My very first stats article: Is Brandon Bass good?

Sam Sharpe-USA TODAY Sports

The Sloan conference has inspired me to be more analytical in my approach to basketball coverage. Here's my first attempt.

Hi, my name is Jeff Clark and I'm a stat-a-phobe. Not a stat-hater, mind you. Just afraid of stats, or more specifically afraid of using them poorly in my analysis of basketball.

You see, there's this whole sub-culture that has gained great momentum in the world of blogging and basketball coverage that celebrates the advancements in effectively using stats (in concert with scouting and conventional knowledge) to gain a better understanding of the sport that we love so much. Yet for the most part I've been on the outside looking in.

I have great respect for the sharp minds that come up with and use advanced stats, but I've never taken the time to learn much about it for myself. I suppose the underlying fear is that I'll use a stat out of context and be exposed as a hack for trying to play at math with the smaat kids. Put another way, I feel a bit like the Ben Affleck character in Good Will Hunting.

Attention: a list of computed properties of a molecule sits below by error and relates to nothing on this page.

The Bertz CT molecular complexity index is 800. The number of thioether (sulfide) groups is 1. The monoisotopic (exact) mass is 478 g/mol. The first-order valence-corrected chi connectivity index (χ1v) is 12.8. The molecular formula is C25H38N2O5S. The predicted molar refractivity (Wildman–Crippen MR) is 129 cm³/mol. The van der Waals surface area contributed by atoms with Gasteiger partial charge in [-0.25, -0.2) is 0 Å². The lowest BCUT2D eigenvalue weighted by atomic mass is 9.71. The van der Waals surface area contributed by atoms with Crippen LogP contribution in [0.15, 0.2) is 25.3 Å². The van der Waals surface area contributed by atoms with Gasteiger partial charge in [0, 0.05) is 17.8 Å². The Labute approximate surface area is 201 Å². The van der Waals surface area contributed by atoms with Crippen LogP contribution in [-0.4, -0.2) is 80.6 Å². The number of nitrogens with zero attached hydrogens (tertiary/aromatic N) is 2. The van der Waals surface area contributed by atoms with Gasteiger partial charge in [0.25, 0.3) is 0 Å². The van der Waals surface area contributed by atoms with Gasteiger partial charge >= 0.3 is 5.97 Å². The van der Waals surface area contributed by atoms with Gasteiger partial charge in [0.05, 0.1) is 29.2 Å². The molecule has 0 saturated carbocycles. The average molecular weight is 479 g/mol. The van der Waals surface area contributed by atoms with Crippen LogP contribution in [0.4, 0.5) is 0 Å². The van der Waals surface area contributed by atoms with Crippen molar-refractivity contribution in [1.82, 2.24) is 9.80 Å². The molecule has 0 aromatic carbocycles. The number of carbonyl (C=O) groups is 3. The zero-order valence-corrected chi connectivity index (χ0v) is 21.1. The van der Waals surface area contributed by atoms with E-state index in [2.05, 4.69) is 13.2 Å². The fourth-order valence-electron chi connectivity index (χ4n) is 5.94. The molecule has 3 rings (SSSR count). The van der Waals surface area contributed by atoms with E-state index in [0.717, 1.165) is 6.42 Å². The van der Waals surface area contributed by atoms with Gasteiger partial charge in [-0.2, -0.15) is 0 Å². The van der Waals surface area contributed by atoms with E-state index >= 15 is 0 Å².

Here's the thing though, I could happily go along as I've always done, blogging away without getting too far into the weeds of stats and analysis. I could keep quoting smart sounding articles written by logical thinkers and adding my own quick two cents in at the end. That would be fine and it has worked for me thus far. But I can't help but think that I'm missing out. I've never been one to be content and if this is something I can do to be a better blogger, then I'd like to at least give it a shot.

One way to go about that, would be to do weeks or even months of research and then cram all night on an article that I hope would blow everyone's socks off. Of course that would either be a spectacular failure or it would be given the old golf clap and then everyone would move on. Or worse, expect that from me every day!

MY APPROACH IS SIMPLE: STEP 1: ADMIT THAT I'M AN IDIOT


That's not really my style. My approach is simple. Step 1: Admit to all of you that I'm an idiot. (Done) Step 2: Stumble through some analysis and invite you all along on the ride. Maybe some of you will teach me a thing or two and maybe we'll all learn a little bit together.

So you have to start somewhere, right? So I figured I'd start with one particular debate that has been going on around this blog for the whole year. Is Brandon Bass a "good" basketball player? Seems like a simple enough question, right? But you have to break it down a bit further than that. What does "good" mean? Nobody is expecting him to be a star on Paul Pierce's level but he's being paid like an average NBA starter. So to me that's the measuring stick.